By Thomas Kostigen
Investors are looking at new matrixes for performance—and B Corporations may have what they are looking for.
There is a movement afoot to look beyond even the environmental, social, and governance (ESG) attributes of a company to discover better corporate behavior.
“To call a company just, it is essential to understand the company’s fundamental business, and the effects of that business on the world,” Fortune magazine wrote last week in an article. “Fortunately, there are better methods for assessing corporate accountability. The model spearheaded by the American nonprofit B Lab, for example, includes a rigorous evaluation of stakeholder orientation—the B Impact Assessment—that comprehensively assesses companies’ impact on the world, including effects of its business model.”
In short, Fortune — rightly so— says that a company’s overarching behavior needs to be evaluated in order to refine exactly what constitutes “good” performance, both quantitatively and qualitatively.
For example, if a tech company checks all the boxes on the ESG checklist, but uses its influence to dominate an industry and disenfranchise smaller business competitors through unfair trade practices, should it not be held to account on those measures, too?
“B Corporations can’t greenwash because they are legally obliged to put stakeholder principles at their core. The B Impact Assessment is designed by an independent committee of international experts and focused on facts and data, not PR and selective self-reporting. B Corps aim to provide social and environmental impact, not just deliver profits to investors,” Fortune writes.
Still, B Corps deliver profits, too.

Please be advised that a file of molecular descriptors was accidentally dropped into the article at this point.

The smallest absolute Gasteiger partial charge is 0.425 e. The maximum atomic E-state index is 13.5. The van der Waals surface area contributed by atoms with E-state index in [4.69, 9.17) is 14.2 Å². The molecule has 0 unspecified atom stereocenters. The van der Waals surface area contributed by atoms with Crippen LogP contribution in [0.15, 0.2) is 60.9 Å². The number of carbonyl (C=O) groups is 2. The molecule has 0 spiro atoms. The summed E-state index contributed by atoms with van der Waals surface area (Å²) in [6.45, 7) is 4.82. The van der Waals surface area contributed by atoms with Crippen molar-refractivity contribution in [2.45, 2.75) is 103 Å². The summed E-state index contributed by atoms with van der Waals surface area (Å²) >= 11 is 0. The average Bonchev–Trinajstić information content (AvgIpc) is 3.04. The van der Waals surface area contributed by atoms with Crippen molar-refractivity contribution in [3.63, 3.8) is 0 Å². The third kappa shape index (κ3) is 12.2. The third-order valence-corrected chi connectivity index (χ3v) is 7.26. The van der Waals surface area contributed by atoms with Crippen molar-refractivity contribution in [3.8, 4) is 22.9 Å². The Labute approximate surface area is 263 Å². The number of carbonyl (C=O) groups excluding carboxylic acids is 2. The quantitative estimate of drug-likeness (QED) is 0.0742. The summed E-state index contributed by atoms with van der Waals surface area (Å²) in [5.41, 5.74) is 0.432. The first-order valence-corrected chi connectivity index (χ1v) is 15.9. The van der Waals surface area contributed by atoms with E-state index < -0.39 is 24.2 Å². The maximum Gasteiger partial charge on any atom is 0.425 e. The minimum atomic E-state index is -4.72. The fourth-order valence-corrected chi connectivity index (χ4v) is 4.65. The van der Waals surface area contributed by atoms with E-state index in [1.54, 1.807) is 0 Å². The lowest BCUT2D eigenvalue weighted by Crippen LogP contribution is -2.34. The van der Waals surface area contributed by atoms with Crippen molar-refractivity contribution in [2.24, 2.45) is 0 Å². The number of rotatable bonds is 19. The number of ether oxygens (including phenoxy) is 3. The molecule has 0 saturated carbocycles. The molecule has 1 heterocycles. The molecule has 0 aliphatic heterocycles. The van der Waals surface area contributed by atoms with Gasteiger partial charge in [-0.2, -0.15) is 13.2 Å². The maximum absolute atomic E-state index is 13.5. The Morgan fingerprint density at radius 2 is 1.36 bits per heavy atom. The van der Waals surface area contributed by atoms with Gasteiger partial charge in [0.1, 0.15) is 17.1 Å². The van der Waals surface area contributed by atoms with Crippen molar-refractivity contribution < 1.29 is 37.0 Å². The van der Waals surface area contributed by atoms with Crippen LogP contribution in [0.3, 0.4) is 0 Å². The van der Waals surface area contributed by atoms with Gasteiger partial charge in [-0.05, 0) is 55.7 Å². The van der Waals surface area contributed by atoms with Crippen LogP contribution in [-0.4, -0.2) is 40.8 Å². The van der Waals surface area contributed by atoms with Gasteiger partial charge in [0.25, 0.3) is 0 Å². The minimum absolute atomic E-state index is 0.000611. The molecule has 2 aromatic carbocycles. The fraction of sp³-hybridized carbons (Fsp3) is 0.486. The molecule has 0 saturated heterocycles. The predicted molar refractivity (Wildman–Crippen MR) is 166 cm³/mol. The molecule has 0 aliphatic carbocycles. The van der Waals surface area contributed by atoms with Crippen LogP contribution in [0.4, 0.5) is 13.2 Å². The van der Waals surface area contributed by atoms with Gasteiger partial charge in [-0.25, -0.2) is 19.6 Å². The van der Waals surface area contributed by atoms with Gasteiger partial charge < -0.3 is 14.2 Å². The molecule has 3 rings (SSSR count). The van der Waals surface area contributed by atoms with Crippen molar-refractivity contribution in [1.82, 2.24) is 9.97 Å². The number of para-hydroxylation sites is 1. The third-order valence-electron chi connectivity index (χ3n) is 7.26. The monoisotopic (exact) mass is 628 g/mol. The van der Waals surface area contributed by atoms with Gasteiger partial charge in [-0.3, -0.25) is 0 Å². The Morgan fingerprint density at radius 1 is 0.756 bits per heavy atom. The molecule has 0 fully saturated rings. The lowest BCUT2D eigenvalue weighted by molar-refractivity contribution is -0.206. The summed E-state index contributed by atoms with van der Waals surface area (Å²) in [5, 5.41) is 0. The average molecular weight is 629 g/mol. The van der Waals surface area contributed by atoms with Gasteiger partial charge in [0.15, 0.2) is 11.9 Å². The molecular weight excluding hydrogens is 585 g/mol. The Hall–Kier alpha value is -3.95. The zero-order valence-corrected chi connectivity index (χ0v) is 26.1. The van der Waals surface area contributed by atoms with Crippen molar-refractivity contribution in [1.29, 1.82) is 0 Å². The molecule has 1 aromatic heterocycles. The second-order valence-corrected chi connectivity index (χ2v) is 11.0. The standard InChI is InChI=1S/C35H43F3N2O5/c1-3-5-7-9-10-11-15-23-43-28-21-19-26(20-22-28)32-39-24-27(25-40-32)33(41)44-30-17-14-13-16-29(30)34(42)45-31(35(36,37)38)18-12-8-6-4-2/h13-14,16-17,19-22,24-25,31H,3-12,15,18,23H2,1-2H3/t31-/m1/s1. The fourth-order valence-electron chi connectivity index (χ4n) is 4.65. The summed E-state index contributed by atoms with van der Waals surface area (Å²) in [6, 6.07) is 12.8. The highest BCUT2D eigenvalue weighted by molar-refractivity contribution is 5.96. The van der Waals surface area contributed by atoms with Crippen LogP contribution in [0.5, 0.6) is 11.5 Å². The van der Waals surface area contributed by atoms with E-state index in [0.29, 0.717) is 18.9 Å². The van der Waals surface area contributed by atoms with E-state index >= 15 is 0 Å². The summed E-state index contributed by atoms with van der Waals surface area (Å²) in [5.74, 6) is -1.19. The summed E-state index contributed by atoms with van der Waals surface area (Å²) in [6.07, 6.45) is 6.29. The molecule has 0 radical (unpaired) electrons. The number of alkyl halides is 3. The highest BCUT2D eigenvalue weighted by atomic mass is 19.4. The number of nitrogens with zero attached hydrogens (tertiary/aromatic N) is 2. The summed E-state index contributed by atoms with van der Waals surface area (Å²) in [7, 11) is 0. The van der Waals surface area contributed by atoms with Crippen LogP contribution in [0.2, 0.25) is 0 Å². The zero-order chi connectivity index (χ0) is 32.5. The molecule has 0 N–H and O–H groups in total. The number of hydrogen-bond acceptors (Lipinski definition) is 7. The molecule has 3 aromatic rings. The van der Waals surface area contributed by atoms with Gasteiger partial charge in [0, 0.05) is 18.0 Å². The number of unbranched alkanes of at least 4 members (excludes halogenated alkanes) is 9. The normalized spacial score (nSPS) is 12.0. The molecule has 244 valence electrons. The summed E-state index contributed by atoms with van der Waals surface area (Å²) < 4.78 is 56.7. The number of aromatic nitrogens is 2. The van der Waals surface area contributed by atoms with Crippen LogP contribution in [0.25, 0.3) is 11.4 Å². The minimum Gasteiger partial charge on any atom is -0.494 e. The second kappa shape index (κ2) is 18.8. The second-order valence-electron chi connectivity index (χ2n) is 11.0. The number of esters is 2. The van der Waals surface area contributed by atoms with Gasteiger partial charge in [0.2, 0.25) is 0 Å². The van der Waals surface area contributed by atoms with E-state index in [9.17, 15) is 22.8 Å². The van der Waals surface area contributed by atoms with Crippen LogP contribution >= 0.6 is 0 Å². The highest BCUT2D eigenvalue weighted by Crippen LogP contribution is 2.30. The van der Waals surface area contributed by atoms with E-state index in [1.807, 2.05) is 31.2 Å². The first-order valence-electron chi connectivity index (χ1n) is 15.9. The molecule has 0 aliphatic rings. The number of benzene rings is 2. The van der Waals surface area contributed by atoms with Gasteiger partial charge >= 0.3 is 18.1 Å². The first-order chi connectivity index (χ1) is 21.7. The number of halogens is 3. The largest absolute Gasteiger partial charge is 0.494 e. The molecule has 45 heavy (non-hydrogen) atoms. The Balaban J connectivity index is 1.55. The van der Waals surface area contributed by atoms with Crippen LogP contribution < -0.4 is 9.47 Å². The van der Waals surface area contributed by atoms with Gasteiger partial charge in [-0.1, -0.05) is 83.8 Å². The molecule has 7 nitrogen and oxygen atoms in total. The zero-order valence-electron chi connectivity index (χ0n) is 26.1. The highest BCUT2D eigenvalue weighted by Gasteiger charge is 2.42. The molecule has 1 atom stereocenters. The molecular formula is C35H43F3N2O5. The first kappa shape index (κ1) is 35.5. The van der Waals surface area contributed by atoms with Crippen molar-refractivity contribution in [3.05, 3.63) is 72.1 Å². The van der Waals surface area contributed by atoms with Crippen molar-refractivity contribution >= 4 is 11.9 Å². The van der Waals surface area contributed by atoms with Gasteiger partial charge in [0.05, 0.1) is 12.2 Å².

According to the Yale Center for Business and the Environment certified B Corps demonstrated a greater revenue growth rate than public firms of comparable size, including—perhaps especially—during market downturns. It’s believed that through emphasizing and managing external impacts, a B Corp has a greater handle on risk factors and can better navigate challenging business environments.
“Through greater appreciation of the real motives that drive and excite people, B Corporations provide a significant new opportunity for investors. I think they could make more profits than any other types of companies,” says Robert Shiller, Sterling Professor of Economics at Yale and 2013 Nobel laureate.
An anecdotal review of B Corps’ performance shows they have an exceedingly good chance of being acquired by larger companies at a premium—and continuing growth. Ben & Jerry’s was acquired by Unilever 20 years ago and is now the leading ice cream brand in the United States with revenue topping $6 billion. Sundial, the beauty brand, was also sold to Unilever (in 2017 for $1.6 billion) and has shown growth, as has New Chapter, the vitamin company that sold (in 2012) to Procter & Gamble. Meanwhile, stand-alone public companies such as Laureate Education trade mixed. Laureate’s stock price has swung between 7.30 and 21.66 during its 52-week range. Other individual B Corps stock prices have, of course, moved sporadically due to market conditions, as well.
A financial advisor can conduct a proper—and professional—peer group analysis of B Corps to determine if any are a fit for your portfolio. As more analysts and observers began to investigate the promises of B Corps, expect more companies to adopt and/or promote their B Corp shares. There’s investor appetite for them.
Thomas Kostigen is a contributing writer to MyPerfectFinancialAdvisor, the premier matchmaker between investors and advisors. Thomas is a best-selling author and longtime journalist who writes about environmental, social, and governance issues.